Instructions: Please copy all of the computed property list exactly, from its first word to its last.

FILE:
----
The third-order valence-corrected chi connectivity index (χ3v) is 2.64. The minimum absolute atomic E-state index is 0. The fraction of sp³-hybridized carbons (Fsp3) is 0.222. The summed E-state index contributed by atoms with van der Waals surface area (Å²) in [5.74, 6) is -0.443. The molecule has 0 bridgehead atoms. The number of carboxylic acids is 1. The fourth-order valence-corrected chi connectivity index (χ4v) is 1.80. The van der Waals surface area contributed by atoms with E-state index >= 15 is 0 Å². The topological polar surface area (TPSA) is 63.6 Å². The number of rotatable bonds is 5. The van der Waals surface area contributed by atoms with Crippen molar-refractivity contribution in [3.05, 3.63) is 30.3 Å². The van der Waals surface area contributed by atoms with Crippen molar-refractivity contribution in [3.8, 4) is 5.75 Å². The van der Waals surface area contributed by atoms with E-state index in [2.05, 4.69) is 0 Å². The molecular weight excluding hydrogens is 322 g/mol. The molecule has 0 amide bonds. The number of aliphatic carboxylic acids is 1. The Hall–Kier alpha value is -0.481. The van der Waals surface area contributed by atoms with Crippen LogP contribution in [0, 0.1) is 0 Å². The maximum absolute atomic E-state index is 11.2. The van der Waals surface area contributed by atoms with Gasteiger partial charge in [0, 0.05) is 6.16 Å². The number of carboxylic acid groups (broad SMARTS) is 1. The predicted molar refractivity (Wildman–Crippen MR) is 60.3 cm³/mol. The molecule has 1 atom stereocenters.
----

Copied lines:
The third-order valence-corrected chi connectivity index (χ3v) is 2.64. The minimum absolute atomic E-state index is 0. The fraction of sp³-hybridized carbons (Fsp3) is 0.222. The summed E-state index contributed by atoms with van der Waals surface area (Å²) in [5.74, 6) is -0.443. The molecule has 0 bridgehead atoms. The number of carboxylic acids is 1. The fourth-order valence-corrected chi connectivity index (χ4v) is 1.80. The van der Waals surface area contributed by atoms with E-state index >= 15 is 0 Å². The topological polar surface area (TPSA) is 63.6 Å². The number of rotatable bonds is 5. The van der Waals surface area contributed by atoms with Crippen molar-refractivity contribution in [3.05, 3.63) is 30.3 Å². The van der Waals surface area contributed by atoms with Crippen molar-refractivity contribution in [3.8, 4) is 5.75 Å². The van der Waals surface area contributed by atoms with E-state index in [2.05, 4.69) is 0 Å². The molecular weight excluding hydrogens is 322 g/mol. The molecule has 0 amide bonds. The number of aliphatic carboxylic acids is 1. The Hall–Kier alpha value is -0.481. The van der Waals surface area contributed by atoms with Crippen LogP contribution in [0, 0.1) is 0 Å². The maximum absolute atomic E-state index is 11.2. The van der Waals surface area contributed by atoms with Gasteiger partial charge in [0, 0.05) is 6.16 Å². The number of carboxylic acid groups (broad SMARTS) is 1. The predicted molar refractivity (Wildman–Crippen MR) is 60.3 cm³/mol. The molecule has 1 atom stereocenters.